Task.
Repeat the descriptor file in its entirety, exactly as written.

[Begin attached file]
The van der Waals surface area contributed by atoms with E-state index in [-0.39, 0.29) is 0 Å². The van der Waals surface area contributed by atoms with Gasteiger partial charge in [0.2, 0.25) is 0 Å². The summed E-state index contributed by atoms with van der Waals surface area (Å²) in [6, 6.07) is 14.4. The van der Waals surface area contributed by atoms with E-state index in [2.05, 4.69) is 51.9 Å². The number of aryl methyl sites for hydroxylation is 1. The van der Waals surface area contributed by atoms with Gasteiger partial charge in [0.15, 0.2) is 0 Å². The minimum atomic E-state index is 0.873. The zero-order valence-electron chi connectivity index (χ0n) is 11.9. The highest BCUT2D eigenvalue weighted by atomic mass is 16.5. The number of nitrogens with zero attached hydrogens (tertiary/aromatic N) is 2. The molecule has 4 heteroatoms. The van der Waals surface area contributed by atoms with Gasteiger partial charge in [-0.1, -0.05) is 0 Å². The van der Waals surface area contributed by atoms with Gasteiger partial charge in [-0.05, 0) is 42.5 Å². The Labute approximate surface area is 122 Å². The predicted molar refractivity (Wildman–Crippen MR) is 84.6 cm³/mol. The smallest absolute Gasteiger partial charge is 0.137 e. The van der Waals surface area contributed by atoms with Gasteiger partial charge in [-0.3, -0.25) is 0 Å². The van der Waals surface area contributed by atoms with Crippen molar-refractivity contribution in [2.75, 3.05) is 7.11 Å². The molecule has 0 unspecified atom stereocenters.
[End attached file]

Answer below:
The van der Waals surface area contributed by atoms with E-state index in [-0.39, 0.29) is 0 Å². The van der Waals surface area contributed by atoms with Gasteiger partial charge in [0.2, 0.25) is 0 Å². The summed E-state index contributed by atoms with van der Waals surface area (Å²) in [6, 6.07) is 14.4. The van der Waals surface area contributed by atoms with E-state index in [2.05, 4.69) is 51.9 Å². The number of aryl methyl sites for hydroxylation is 1. The van der Waals surface area contributed by atoms with Gasteiger partial charge in [0.15, 0.2) is 0 Å². The minimum atomic E-state index is 0.873. The zero-order valence-electron chi connectivity index (χ0n) is 11.9. The highest BCUT2D eigenvalue weighted by atomic mass is 16.5. The number of nitrogens with zero attached hydrogens (tertiary/aromatic N) is 2. The molecule has 4 heteroatoms. The van der Waals surface area contributed by atoms with Gasteiger partial charge in [-0.1, -0.05) is 0 Å². The van der Waals surface area contributed by atoms with Gasteiger partial charge in [-0.05, 0) is 42.5 Å². The Labute approximate surface area is 122 Å². The predicted molar refractivity (Wildman–Crippen MR) is 84.6 cm³/mol. The smallest absolute Gasteiger partial charge is 0.137 e. The van der Waals surface area contributed by atoms with Gasteiger partial charge in [-0.3, -0.25) is 0 Å². The van der Waals surface area contributed by atoms with Crippen molar-refractivity contribution in [2.75, 3.05) is 7.11 Å². The molecule has 0 unspecified atom stereocenters.